Although our example shows the greatest variation in extinction occurs from Ni= 1–5 (Figure 2), Ni implicitly represents relative population size (Nr,i), and so will vary with assumptions of the number of individuals required to commit a species to extinction. For example, characteristics of each species i reproductive potential, such as sex ratios (Ri), age-specific fecundity (Fi), and propagule pressure from the surrounding landscape (Pi), along with their respective effects α, β, and γ, may be linear predictors of Nr,i, such that By substituting Ni for Nr,i in (Figure 2), variation in extinction may arise over much larger absolute population sizes than 1–5 individuals.
Placing the EAR into spatial and temporal contexts
An EAR excluding SPHA effects is misleading because it captures only instantaneous and not eventual (i.e., future) extinction, thereby ignoring the spatial and temporal contexts that influence species’ persistence. Specifically, instantaneous extinction underestimates future extinction because it excludes species that are committed to extinction while immigration and extinction rates reach a new equilibrium state (Rosenzweig 1995). Our framework advances the work of He & Hubbell (2011) that links sampling theory to species’ distributions by also demonstrating how the EAR can explicitly incorporate spatial and temporal context into predictions of species loss that account for future species loss. The EAR and SAR fundamentally depend on the size of species’ populations (Ni), so modifications of these relationships that allow Ni to vary in specific contexts will offer better predictions of species loss than those derived simply from considering instantaneous extinction.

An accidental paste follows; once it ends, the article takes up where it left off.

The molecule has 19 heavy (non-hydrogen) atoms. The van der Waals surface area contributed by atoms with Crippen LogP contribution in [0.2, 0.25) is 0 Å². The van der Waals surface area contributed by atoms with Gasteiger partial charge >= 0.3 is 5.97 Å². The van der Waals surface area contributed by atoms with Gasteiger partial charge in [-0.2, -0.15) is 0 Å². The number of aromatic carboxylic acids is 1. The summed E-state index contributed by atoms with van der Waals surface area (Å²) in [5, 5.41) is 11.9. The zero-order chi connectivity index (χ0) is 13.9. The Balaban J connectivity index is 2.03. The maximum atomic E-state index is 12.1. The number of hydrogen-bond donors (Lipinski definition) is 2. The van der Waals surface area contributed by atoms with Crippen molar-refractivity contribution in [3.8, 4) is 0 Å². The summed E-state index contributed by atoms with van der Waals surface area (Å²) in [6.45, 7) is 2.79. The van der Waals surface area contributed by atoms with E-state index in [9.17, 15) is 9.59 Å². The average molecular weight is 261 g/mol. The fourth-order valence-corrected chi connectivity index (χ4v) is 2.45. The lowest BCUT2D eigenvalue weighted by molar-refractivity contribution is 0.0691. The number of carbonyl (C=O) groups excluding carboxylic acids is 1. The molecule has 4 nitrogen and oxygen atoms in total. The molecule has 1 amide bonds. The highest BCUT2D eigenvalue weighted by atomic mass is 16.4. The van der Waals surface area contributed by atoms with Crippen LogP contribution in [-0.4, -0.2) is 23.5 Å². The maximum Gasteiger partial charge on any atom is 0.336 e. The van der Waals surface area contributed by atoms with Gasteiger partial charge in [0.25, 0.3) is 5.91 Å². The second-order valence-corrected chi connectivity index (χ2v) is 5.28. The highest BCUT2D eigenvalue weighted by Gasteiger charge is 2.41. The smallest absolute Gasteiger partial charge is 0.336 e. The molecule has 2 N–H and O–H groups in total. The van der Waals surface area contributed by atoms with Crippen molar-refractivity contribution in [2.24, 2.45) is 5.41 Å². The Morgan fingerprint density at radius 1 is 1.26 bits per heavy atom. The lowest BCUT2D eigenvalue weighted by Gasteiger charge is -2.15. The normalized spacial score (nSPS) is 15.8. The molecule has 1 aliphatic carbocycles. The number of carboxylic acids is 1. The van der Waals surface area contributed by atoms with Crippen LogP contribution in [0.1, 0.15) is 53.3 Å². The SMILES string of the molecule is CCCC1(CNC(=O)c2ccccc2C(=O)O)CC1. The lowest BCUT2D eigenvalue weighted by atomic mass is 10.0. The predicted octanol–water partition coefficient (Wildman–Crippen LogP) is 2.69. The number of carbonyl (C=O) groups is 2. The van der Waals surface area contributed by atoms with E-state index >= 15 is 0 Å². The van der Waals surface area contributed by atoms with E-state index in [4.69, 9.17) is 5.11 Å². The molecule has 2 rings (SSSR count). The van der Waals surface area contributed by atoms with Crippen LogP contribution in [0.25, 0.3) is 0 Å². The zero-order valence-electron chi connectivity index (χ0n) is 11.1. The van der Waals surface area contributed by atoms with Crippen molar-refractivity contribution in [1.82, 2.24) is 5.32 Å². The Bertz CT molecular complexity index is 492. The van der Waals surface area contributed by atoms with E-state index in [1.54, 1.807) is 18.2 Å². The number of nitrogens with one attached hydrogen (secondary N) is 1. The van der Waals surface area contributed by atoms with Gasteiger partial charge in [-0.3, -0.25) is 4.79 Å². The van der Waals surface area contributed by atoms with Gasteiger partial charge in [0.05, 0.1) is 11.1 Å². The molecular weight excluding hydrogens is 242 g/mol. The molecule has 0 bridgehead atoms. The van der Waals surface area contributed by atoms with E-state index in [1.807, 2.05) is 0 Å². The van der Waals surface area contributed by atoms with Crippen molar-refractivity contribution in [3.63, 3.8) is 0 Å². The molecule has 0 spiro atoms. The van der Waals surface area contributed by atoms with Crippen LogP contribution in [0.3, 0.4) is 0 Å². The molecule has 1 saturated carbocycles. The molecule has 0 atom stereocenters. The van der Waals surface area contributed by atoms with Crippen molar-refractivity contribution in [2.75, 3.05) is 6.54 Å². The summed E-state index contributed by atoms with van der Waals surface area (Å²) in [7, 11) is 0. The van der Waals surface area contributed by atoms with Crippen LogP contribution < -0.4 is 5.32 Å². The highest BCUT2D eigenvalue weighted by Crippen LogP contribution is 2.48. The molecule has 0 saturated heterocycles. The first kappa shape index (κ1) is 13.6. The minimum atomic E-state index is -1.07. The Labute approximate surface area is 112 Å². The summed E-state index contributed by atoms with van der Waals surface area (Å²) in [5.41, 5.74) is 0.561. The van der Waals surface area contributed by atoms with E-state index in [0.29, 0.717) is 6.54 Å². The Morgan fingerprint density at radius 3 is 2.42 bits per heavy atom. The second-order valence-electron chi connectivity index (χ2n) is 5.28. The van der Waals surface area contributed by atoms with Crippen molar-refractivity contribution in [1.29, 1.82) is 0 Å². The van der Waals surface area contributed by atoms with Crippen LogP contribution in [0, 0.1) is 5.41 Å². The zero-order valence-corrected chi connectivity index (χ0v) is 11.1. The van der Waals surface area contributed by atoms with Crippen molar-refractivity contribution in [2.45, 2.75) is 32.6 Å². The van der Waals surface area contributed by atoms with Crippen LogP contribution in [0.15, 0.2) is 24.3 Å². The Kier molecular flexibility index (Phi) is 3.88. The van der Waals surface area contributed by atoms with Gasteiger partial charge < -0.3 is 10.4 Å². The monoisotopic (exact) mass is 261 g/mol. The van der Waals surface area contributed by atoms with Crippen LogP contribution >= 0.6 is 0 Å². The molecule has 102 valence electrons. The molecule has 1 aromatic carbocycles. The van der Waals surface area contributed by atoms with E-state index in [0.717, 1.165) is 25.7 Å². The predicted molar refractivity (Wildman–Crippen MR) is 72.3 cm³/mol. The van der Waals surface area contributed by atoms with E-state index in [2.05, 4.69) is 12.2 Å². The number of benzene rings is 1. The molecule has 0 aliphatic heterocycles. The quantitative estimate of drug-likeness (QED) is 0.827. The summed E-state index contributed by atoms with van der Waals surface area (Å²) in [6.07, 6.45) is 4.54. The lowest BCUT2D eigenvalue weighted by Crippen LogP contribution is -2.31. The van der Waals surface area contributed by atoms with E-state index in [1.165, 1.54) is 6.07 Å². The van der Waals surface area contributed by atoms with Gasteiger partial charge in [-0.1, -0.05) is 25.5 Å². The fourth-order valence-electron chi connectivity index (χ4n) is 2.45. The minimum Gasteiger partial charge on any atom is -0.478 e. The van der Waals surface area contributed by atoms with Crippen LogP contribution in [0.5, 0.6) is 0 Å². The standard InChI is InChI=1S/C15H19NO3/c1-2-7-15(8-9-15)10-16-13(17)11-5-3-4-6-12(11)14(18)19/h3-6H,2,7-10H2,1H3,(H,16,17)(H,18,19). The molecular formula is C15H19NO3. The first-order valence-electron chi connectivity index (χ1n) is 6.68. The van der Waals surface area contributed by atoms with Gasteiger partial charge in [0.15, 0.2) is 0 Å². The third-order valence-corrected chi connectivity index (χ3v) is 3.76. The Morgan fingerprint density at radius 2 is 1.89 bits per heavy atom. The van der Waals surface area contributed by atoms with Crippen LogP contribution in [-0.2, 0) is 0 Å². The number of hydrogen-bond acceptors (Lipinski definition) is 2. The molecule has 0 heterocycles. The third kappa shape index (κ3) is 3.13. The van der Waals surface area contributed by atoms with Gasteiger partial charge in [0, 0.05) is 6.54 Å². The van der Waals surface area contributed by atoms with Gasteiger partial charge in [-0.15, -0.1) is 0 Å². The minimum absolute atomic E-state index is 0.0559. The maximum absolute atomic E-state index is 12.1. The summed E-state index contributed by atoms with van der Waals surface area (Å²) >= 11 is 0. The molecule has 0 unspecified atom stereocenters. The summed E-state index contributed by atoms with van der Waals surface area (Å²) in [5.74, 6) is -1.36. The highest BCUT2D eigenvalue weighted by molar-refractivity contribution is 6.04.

The EAR framework can readily incorporate spatial context to better predict extinction rates. Specifically, we can assume that species’ population sizes Ni are a direct function of habitat area, whereby the population size of species i follows a power function with the area of a landscape after habitat destruction (A–a)
where αi and βi are estimated coefficients. The EAR is then: This formulation also allows us to consider how spatial processes, such as composition of the matrix surrounding habitat patches, nonrandom habitat loss, edge effects, and patch isolation, can accelerate extinction (Seabloom et al. 2002; Laurance 2008; Koh & Ghazoul 2010). For example, if A is the total area of a landscape, and is equal to the sum of the individual areas of H habitats (), then Ni can be expressed for each species i as a function of the favorability (γk) and amount of area lost (ak) of each habitat type k:
The EAR can then be rewritten as:
Such an approach allows the EAR to be extended beyond estimates of extinction arising from the conversion of habitat into inhospitable matrices to predict how particular land-use changes and conservation initiatives will influence species loss (e.g., Koh & Ghazoul 2010).